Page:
Wednesday, 15 February 2012

Wiltshire Heritage Museum, Devizes.

Devizes Museum in Long Street.
Devizes Museum was founded in 1853 and is owned and run by the Wiltshire Archaeological and Natural History Society.  Its collections are "Designated" meaning they have been officially recognised as being of national importance.   I visited on Tuesday to take some photos for a talk I will be giving in Brunswick about Avebury and prehistoric man.  The museum houses a big collection of artefacts gathered from Avebury and the surrounding area.   The whole collection gives the history of man in the local area from the Neolithic 4500 to 2000BC, through to  Recent History from 1500 AD to the present day.  This week was half term, and the museum was full of excited children playing with the "hands on" exhibits.  I will have to visit again, as one visit is never enough.  The museum is housed in several buildings that front Long Street, a most beautifully preserved street of 16th and 17th century houses.  It is the loveliest street in Devizes.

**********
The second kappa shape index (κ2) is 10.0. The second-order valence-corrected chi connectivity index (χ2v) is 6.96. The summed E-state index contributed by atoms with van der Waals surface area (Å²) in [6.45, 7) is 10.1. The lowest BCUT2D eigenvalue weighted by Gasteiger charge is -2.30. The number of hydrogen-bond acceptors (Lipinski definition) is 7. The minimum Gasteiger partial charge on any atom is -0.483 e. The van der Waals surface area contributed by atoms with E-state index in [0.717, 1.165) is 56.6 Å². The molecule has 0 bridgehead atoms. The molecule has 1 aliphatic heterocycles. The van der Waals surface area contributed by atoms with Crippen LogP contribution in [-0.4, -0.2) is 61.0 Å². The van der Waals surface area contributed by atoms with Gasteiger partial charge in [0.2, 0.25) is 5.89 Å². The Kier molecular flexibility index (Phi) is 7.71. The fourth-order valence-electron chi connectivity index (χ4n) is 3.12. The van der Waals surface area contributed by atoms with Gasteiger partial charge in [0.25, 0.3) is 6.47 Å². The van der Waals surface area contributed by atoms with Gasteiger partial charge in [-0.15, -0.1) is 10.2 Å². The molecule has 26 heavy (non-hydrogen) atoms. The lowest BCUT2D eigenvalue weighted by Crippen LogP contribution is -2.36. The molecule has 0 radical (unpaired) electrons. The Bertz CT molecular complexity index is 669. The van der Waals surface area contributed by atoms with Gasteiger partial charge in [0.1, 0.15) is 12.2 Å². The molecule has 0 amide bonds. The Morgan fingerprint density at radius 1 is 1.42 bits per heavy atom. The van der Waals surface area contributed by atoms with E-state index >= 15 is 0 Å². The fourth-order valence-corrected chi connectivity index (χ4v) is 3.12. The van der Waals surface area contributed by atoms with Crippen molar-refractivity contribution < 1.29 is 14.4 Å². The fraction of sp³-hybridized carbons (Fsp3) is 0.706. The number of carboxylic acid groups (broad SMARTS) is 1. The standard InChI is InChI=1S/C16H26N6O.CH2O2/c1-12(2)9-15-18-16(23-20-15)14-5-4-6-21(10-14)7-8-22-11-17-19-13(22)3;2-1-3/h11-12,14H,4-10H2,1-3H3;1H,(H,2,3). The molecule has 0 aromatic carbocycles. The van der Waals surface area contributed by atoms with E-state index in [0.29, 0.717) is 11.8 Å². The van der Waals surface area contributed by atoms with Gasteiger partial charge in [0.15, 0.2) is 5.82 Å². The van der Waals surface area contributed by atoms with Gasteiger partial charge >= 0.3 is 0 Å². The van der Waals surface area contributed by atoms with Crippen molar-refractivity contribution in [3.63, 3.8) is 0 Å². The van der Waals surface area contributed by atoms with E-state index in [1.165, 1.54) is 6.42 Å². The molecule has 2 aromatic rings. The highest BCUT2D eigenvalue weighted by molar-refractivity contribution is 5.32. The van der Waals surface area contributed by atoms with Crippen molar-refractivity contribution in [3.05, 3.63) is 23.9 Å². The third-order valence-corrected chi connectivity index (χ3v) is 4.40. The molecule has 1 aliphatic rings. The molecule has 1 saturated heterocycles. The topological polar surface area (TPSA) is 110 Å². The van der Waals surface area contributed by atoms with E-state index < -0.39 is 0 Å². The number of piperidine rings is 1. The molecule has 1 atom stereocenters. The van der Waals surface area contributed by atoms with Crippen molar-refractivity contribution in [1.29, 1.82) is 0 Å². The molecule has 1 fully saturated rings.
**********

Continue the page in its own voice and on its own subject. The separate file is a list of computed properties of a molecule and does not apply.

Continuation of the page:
Flint arrowheads in a quiver.  There are four types of Neolithic arrowheads: transverse, leaf shaped, asymmetrical and triangular.  A Neolithic wooden bow, originally two metres long, has been found on the Somerset Levels.
The display above shows an archer's quiver holding several arrows, and a reconstructed axe, with its wooden handle and stone chopping head.  It must have taken many hours to chop down a tree with such crude tools.  An implement like the one below has never been found, although many tiny sharp flint pieces have been found in areas of habitation.  Archeologists think the little flints may have been set into a wooden block and used as a tool for grating plants and shredding flesh.  I rather like the idea.
A shredding board, a hypothetical tool which was possibly used for shredding flesh.

A delightful model of the flint mines at Easton Down.
This delightful model shows three men working in a flint mine at Easton Down, a few miles from Salisbury.  The silted-up mine shafts were excavated in 1930.  Amongst the finds were antler picks, rake fragments, picks and chisels made of flint.  the axes were made here, but ground and polished somewhere else.  I like the little man on the ladder and the poor soul lying on his side digging out the flints.  To the left and just out of sight in the photo is a modern model of a tiny fluffy dog lying on a blanket.  I smiled, as it has been added to made the model more interesting for children.

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